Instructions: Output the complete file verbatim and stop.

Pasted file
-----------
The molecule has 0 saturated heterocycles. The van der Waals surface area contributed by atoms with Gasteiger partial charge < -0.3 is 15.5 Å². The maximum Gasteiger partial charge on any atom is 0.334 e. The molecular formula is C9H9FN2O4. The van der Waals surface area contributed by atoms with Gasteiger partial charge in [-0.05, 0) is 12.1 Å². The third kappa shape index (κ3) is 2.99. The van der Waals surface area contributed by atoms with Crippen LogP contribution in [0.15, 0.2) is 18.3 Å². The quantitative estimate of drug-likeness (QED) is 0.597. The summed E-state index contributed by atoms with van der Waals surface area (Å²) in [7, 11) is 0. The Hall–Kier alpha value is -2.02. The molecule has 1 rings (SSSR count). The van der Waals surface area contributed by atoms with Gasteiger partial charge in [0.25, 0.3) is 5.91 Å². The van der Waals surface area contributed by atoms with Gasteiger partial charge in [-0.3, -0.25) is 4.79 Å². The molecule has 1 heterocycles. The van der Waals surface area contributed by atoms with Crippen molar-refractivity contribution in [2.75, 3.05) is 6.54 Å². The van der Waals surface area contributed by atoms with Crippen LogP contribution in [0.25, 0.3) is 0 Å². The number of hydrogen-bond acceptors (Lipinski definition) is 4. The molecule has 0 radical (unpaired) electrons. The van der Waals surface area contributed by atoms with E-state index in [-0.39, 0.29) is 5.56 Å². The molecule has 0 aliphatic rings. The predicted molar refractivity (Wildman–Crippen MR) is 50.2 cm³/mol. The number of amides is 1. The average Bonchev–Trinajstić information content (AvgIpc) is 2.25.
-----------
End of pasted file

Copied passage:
The molecule has 0 saturated heterocycles. The van der Waals surface area contributed by atoms with Gasteiger partial charge < -0.3 is 15.5 Å². The maximum Gasteiger partial charge on any atom is 0.334 e. The molecular formula is C9H9FN2O4. The van der Waals surface area contributed by atoms with Gasteiger partial charge in [-0.05, 0) is 12.1 Å². The third kappa shape index (κ3) is 2.99. The van der Waals surface area contributed by atoms with Crippen LogP contribution in [0.15, 0.2) is 18.3 Å². The quantitative estimate of drug-likeness (QED) is 0.597. The summed E-state index contributed by atoms with van der Waals surface area (Å²) in [7, 11) is 0. The Hall–Kier alpha value is -2.02. The molecule has 1 rings (SSSR count). The van der Waals surface area contributed by atoms with Gasteiger partial charge in [0.25, 0.3) is 5.91 Å². The van der Waals surface area contributed by atoms with Gasteiger partial charge in [-0.3, -0.25) is 4.79 Å². The molecule has 1 heterocycles. The van der Waals surface area contributed by atoms with Crippen molar-refractivity contribution in [2.75, 3.05) is 6.54 Å². The van der Waals surface area contributed by atoms with Crippen LogP contribution in [0.25, 0.3) is 0 Å². The number of hydrogen-bond acceptors (Lipinski definition) is 4. The molecule has 0 radical (unpaired) electrons. The van der Waals surface area contributed by atoms with E-state index in [-0.39, 0.29) is 5.56 Å². The molecule has 0 aliphatic rings. The predicted molar refractivity (Wildman–Crippen MR) is 50.2 cm³/mol. The number of amides is 1. The average Bonchev–Trinajstić information content (AvgIpc) is 2.25.